United Kingdom

12 of Britain’s most beautiful hidden spots

23 July 2020 | Updated 16 September 20226 min read

A low tide reveals rock formations and rockpools on a beach on a sunny day

The world is full of spectacular spots, but you have to admit we’re pretty lucky here in Britain. From magnificent coastlines and soaring peaks to ancient cities and historic hideaways, for a tiny island we pack an impressive punch. But if you’ve exhausted all of beautiful Britain’s big hitters and want to escape the masses, where do you go next? Try one of these on for size...

1. Isle of Harris

For ‘tropical’ beaches

Luskentyre Sands (Losgaintir) on the Isle of Harris in the Outer Hebrides is a true showstopper. Utterly remote, the island is reachable via ferry from Ullapool in the north west of Scotland. When you arrive at the beach you will find something that could rival any Caribbean beauty – so come prepared with your camera and cossie!

2. Lindisfarne

For a plunge into history

Lindisfarne, or ‘Holy Island’ is drenched in history, stretching right back to 635 AD when Saint Aiden arrived from Iona to set up his monastery. Visits here will allow you to immerse yourself in the ancient past at the atmospheric abbey complex, while from the eastern side of the island you can enjoy unrivalled views of the Farne Islands and Northumbrian Coast. Be aware that you can only reach the island at low tide when the causeway is open.

3. Portmeirion

For a taste of la dolce vita

This purpose-built tourist village is unlike any other. Colourful, Italian-inspired buildings poke out from the greenery and, in town, a central piazza is packed with hidden whimsies in every nook and cranny.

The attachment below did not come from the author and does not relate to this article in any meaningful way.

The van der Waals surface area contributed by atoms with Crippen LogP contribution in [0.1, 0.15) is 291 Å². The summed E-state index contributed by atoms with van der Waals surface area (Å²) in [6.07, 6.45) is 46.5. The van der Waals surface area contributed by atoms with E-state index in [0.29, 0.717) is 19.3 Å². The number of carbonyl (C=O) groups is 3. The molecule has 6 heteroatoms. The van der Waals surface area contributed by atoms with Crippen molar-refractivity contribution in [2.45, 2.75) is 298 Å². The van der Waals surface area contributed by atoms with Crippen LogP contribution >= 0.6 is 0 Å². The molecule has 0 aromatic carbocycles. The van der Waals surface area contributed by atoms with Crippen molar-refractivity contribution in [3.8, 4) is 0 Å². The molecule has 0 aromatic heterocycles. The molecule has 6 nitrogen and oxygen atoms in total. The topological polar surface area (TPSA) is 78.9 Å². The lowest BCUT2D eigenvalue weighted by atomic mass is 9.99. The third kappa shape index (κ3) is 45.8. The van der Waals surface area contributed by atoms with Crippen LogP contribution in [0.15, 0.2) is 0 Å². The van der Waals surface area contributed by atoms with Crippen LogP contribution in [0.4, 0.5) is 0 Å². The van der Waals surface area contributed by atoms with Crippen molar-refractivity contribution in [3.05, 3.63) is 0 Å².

Nestled in 70 acres of woodland in North Wales, Portmeirion wonderfully unexpected. While entry is ticketed if you're just visiting for a day, stay overnight or book in for a spa treatment and you can visit for free.

4. Pembrokeshire

For hidden lagoons and cliff jumping

Boasting the UK’s only coastal national park, Pembrokeshire is favourite destination of holidaying Brits. And while it's hardly a secret, plenty lesser-known spots abound. For those in search of a little adventure, Abereiddy Beach boasts a stunning blue lagoon. Formerly an old quarry, the terrific colour comes from pounded grey slate and is a popular place for coasteering (coastal exploration through rock climbing, cliff jumping and cave swimming). If you fancy having a go, make sure you join an organised group.

5. London

For history reawakened

London may not scream ‘secret’ but it has countless hidden treasures – if you know where to look. For example, Wilton’s Music Hall in East London is the world’s oldest surviving grand music hall and still hosts theatre, cabaret, comedy, cinema and music shows. Atmospheric and offering echoes of another era, it can be tracked down in Graces Alley, off Cable Street in Tower Hamlets. Further north, in Walthamstow, is God's Own Junkyard, a shop-slash-gallery overflowing with vintage neon signs and other quirky finds.

6. North Cornwall

For barely trodden sandy stretches and incredible sunsets

With its Celtic magic endowing the dramatic countryside and beaches with a spellbinding appeal, Cornwall is a big hitter on the tourist radar. But if you are already a fan and want to escape the masses, where do you head to?

The stuff of smugglers and pirates, Bossiney Bay in north Cornwall can only be reached by descending a towering cliff via several rocky steps. Completely submerged at high tide, venturing down at the right time of day reveals untouched sands, huge rocks to bask on and the clearest of water teeming with fish.